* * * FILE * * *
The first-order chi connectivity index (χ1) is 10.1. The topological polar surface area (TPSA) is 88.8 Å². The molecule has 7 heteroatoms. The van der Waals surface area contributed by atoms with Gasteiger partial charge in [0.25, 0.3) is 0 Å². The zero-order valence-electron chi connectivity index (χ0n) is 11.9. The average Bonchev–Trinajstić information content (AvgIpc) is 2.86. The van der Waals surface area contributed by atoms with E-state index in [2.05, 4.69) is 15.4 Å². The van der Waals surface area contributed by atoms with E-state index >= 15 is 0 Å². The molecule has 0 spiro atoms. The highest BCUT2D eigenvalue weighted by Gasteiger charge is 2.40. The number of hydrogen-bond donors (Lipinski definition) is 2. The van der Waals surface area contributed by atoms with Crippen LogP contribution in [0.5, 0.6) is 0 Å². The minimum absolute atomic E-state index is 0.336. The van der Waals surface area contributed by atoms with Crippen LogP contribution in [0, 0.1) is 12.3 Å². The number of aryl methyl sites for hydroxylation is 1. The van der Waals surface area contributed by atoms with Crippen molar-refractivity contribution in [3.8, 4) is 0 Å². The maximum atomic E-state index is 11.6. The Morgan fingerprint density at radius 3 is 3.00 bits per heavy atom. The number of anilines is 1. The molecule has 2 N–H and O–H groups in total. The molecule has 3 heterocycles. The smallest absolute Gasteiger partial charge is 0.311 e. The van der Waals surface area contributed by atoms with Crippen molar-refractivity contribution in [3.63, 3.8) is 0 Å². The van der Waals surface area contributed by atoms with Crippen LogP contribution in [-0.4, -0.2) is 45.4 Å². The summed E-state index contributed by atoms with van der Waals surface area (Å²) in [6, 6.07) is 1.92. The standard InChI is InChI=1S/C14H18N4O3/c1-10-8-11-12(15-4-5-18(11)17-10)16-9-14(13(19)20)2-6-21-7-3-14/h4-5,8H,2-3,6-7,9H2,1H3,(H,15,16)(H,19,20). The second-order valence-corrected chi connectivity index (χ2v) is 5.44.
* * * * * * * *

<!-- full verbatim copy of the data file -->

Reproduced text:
The first-order chi connectivity index (χ1) is 10.1. The topological polar surface area (TPSA) is 88.8 Å². The molecule has 7 heteroatoms. The van der Waals surface area contributed by atoms with Gasteiger partial charge in [0.25, 0.3) is 0 Å². The zero-order valence-electron chi connectivity index (χ0n) is 11.9. The average Bonchev–Trinajstić information content (AvgIpc) is 2.86. The van der Waals surface area contributed by atoms with E-state index in [2.05, 4.69) is 15.4 Å². The van der Waals surface area contributed by atoms with E-state index >= 15 is 0 Å². The molecule has 0 spiro atoms. The highest BCUT2D eigenvalue weighted by Gasteiger charge is 2.40. The number of hydrogen-bond donors (Lipinski definition) is 2. The van der Waals surface area contributed by atoms with Crippen LogP contribution in [0.5, 0.6) is 0 Å². The minimum absolute atomic E-state index is 0.336. The van der Waals surface area contributed by atoms with Crippen LogP contribution in [0, 0.1) is 12.3 Å². The number of aryl methyl sites for hydroxylation is 1. The van der Waals surface area contributed by atoms with Crippen molar-refractivity contribution in [3.8, 4) is 0 Å². The maximum atomic E-state index is 11.6. The Morgan fingerprint density at radius 3 is 3.00 bits per heavy atom. The number of anilines is 1. The molecule has 2 N–H and O–H groups in total. The molecule has 3 heterocycles. The smallest absolute Gasteiger partial charge is 0.311 e. The van der Waals surface area contributed by atoms with Crippen molar-refractivity contribution in [3.63, 3.8) is 0 Å². The van der Waals surface area contributed by atoms with Crippen LogP contribution in [-0.4, -0.2) is 45.4 Å². The summed E-state index contributed by atoms with van der Waals surface area (Å²) in [6, 6.07) is 1.92. The standard InChI is InChI=1S/C14H18N4O3/c1-10-8-11-12(15-4-5-18(11)17-10)16-9-14(13(19)20)2-6-21-7-3-14/h4-5,8H,2-3,6-7,9H2,1H3,(H,15,16)(H,19,20). The second-order valence-corrected chi connectivity index (χ2v) is 5.44.